July 10th, 2024 | Written by Jess Dart

How to Apply Measurement, Evaluation, and Learning (MEL) to a Community Garden Project

For newbies, measurement, evaluation and learning (MEL) can feel daunting – and that’s understandable. There is a lot going on here. But MEL, at its very core, can be boiled down into something that’s quite simple to understand. It is a framework that helps us get clear on what we’re doing, what is working and what is not. This feedback helps us modify our approach to create a greater positive impact. So, we thought, why not explore the simplicities of good MEL through the lens of a community garden project?

First things first, what is Measurement, Evaluation, and Learning?

Measurement, evaluation and learning, or MEL, is a comprehensive approach used by teams and organisations to track progress, adjust and optimise their effectiveness and report back to their stakeholders. It’s been around for several decades in different forms, but we trace the early use of the acronym back to Oxfam in the early noughties.  At its core, measurement involves people collecting numbers and stories in a systematic way to track progress and outcomes. The evaluation component of MEL then sees teams put this measurement data through a few different lenses and interpret the results, helping organisations understand what is working, what isn’t, and why. Learning is the critical piece and happens all the way through MEL. Learning happens when insights gained from measurement and evaluation are used to inform decision-making and drive continuous improvement. MEL helps teams not only demonstrate accountability to stakeholders but also fosters a culture of transparency and innovation, ensuring that they can adapt and thrive in a constantly changing environment.

So, let’s imagine you and your friends decide to build a community garden in your neighbourhood.

MEL wasn’t the first thing you did. You first asked around to see if there was interest, did some research about how other communities have done this, and developed a project plan together with a working group. You decided that your desired outcomes for this project were fostering community connection and increasing access to healthy food. Some people call this phase “discovery and planning”.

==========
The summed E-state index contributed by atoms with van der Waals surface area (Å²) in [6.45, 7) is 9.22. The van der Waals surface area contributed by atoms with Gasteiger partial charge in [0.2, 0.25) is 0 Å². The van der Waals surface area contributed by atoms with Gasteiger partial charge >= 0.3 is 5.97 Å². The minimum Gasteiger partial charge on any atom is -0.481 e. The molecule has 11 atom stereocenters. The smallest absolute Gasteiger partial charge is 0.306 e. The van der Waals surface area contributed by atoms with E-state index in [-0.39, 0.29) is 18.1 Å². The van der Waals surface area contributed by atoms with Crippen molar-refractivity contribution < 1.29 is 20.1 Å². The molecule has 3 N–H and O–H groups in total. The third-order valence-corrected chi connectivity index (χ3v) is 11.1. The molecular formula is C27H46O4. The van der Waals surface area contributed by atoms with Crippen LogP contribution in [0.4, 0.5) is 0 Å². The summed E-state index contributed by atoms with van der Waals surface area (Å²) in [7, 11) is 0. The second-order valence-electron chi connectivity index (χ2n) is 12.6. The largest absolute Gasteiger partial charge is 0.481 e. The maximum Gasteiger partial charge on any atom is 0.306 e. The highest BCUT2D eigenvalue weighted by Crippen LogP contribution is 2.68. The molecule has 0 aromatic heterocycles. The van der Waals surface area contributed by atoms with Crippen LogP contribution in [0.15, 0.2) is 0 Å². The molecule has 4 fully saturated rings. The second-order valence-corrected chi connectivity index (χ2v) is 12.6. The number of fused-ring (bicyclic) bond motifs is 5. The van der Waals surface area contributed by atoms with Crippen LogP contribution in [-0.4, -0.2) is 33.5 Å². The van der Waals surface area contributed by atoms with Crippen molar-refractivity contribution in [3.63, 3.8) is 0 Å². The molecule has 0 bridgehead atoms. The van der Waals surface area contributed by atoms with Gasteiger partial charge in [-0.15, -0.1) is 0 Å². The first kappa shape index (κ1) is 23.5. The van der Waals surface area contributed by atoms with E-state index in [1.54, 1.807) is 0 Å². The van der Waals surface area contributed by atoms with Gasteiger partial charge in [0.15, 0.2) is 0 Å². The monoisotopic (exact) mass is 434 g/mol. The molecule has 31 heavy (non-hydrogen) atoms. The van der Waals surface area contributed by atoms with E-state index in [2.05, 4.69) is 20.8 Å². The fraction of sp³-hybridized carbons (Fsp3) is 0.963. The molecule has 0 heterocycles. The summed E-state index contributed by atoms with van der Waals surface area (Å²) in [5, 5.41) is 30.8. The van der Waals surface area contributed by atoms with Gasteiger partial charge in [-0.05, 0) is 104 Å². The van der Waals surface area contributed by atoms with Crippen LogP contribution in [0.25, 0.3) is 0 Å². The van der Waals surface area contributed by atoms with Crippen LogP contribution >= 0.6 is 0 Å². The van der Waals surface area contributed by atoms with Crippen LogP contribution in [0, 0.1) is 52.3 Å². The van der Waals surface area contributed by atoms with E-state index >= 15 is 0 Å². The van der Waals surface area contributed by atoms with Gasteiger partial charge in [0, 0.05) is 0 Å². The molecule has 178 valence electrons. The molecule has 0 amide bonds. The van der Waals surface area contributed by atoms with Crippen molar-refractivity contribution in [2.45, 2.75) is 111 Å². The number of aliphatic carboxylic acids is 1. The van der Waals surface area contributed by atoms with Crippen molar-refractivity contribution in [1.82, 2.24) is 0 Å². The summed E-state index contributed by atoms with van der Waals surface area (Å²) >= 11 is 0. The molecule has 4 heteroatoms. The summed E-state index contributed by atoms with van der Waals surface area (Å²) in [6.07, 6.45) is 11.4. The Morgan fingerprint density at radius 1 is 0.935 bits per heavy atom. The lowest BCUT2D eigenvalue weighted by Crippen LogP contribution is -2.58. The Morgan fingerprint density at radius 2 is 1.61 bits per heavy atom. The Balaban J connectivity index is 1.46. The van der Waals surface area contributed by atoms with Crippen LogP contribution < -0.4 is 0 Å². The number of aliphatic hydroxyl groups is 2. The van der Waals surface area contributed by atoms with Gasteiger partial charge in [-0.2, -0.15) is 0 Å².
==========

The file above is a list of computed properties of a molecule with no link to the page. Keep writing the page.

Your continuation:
So, once you have sorted out your project plan and decided what you want to do, MEL comes into play. MEL helps you check on your progress, adjust, and make more impact!

Here’s how MEL might work for your community garden project:

Measurement involves documenting and keeping track of specific aspects of your project in an ongoing manner. For example, you might track the health of the plants, and who is (and who isn’t) turning up to the garden. You might also keep track of any stories or feedback that you hear. Your organising group might meet once a month and look at this data,  learn what is working well and what is not, and decide to make some adjustments.  For example, you might do more work to ensure everyone is informed about gardening days and maybe change how often you water the plants. By making small adjustments based on these measurements, you can enhance the garden’s growth and community engagement.

Evaluation steps in to answer your bigger questions. For example, you might be wondering if you’re really having an impact on community cohesion. To do this, once a year, you might do a bit more data collection – such as collecting some significant change stories from participants, then you call everyone together, look at the stories and data from across the year, and using this data, you answer some of these bigger questions. Depending on your data, this could lead to a bigger change; maybe you’ll decide to expand the garden or pack up altogether!

Learning is woven through all parts of MEL—from the pre-work you did to design your program to the insights you draw from your measurement data to adjust and learn around your bigger questions. By applying this lens, gardeners and organisers can learn and make informed decisions to improve garden practices, enhance participant engagement, and optimise resource use. This ongoing learning process helps adapt strategies, foster community involvement, and ensure the long-term success and sustainability of the garden. Learning is also a mindset! You set off with an inquiry mindset to try, test, and learn your way to more impact.


By combining measurement to make ongoing adjustments and evaluation to answer the bigger questions, your community garden project can thrive, and you’ll all go on a learning journey together.

In simple terms, MEL for your community garden project is like monitoring the garden’s progress, identifying what is working well, and learning from the experience to make the garden even better in the future.

Stakeholder involvement and collaborative practices

MEL is best done locally by the people running the project. If you get funding for your project, you may need to report on progress to the funder, and of course the data you collect for MEL can help you to provide evidence of progress – and this can help you get more funding. But the real value-add of MEL is helping you to achieve more and better impact.

Sometimes, funders may want to conduct an external evaluation of your project. If you have all your MEL data at your fingertips, this makes the evaluation much easier and more effective.

Make MEL your superpower

So, regardless of what outcomes you are shooting for, the chances are that taking a learning stance, looking at numbers and stories together, and adapting as you learn will help your chances of success. And it’s true! Evidence shows that teams that apply MEL are more likely to achieve outcomes than those that don’t!